The popularity of Python has been noted by O'Reilly Books, which groups Python with top-selling languages like Java and C. Web searches like "python -monty" show healthy trend lines, and searches for the Python-based CMS "django -jazz" are rising, albeit not as fast as better-known tools such as Drupal or WordPress.
No doubt Python's appeal to the casual programmer is its lack of brackets. While many long-term programmers have grown used to letting the editor handle indentation, Python uses it to signify the beginning and end of blocks. Whatever the reason, it's easy to find Python lovers who prefer indentation over brackets.
Yukihiro Matsumoto developed Ruby way back in 1995 because he wanted to do his system chores with objects instead of just strings. But the language that marries the structure of object-oriented programming with the quick and easy development cycle of scripting didn't really take off until 2004, when David Heinemeier Hansson added the Rails database access layer and produced Ruby on Rails.
These days, most Ruby development consists of website prototypes crafted with Ruby on Rails. Ruby without Rails is rare, but that dominance is starting to crack, thanks to Web frameworks like Sinatra, as well as Matsumoto's focus on flexibility and agility.
This agility is perhaps most evident in the Ruby Gems repository of open source modules. By December 2010, the Ruby community reported it was adding 18 new modules to Ruby Gems a day, a pace that meant it would surpass Perl's CPAN collection within weeks. The most popular modules continue to be ones like Rack for juggling HTTP requests and mime types, a tool for wrapping the data delivered over the Web with the right tag.
Ruby programmers have many of the latest platforms available to them. Heroku, for instance, is a leader in Ruby hosting, and many people continue to run Ruby wherever Java's JVM can operate through the magic of JRuby.
Ruby's syntax is remarkably clear of punctuation. The structure is simple and direct. The biggest strength may be the Rails framework's idea of coding by convention, a bundle of assumptions that saves the programmer a number of hassles like aligning objects with database tables. This idea has been adopted by Java programmers who used a Ruby-like dialect with the JVM to build Grails.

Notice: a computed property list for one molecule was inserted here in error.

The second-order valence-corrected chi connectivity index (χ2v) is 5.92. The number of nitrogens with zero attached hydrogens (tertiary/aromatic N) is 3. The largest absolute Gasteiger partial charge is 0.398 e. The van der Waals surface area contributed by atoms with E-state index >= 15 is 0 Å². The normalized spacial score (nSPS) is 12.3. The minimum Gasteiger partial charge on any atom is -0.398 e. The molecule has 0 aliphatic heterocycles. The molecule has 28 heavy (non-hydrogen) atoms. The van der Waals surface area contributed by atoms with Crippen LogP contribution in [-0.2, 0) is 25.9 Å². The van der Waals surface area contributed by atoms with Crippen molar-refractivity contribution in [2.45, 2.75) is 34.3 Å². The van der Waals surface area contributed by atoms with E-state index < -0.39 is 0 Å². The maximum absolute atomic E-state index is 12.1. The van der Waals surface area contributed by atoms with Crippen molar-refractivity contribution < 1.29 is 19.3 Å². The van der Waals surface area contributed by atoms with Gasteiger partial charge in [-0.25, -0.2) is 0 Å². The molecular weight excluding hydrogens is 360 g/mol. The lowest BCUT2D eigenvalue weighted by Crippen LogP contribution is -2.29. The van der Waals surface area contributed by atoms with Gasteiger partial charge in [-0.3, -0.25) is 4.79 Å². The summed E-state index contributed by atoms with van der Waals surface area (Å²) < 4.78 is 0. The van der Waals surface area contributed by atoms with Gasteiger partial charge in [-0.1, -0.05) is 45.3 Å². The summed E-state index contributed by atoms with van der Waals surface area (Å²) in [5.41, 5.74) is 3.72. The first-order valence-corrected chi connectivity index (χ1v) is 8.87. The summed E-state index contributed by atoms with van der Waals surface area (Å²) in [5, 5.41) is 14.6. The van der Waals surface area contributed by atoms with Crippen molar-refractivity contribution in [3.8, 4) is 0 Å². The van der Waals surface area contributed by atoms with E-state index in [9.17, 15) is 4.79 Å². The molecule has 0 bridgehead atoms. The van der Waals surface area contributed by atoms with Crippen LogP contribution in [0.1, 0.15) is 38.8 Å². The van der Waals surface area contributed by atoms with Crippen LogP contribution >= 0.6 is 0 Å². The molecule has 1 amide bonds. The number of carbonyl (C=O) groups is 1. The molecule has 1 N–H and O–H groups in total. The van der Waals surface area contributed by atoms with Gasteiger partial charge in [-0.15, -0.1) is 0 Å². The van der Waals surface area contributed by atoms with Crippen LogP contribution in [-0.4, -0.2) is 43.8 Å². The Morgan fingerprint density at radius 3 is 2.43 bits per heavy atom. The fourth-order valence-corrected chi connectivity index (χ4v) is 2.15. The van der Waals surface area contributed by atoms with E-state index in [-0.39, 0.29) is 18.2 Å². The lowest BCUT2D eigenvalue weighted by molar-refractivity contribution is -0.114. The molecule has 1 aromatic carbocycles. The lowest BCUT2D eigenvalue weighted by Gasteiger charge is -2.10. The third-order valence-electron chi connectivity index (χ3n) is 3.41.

If its use by high-profile startups is any indication, then Scala is on the rise. Running on servers at Foursquare and Twitter, this functional language brings type-safety to the JVM, meaning it can run wherever the JVM works, including Android phones.
Scala is bound to attract more attention as people begin to unpack the lessons from Node.js. Much of the speed and success of Node.js are due to the way it brings a functional programming approach to a stripped-down processor.
That said, the book market suggests that Scala could remain a niche market. Only time will tell whether the general developer populace will follow their startups' Scala lead, but the language shows growth potential among the more experiment-minded set.
One of the more obscure languages to attract attention lately is R, a tool for compiling statistics. This shouldn't be surprising, given the increasing attention being paid to the terabytes of data sitting around on servers just waiting for someone to try to make some sense of the bits.
The language is a nice collection of classic scripting features borrowed from Lisp and mathematics, married to a large set of routines for statistical analysis. You suck the data into big matrices, then push the button; out comes linear fits, graphs, and other analyses.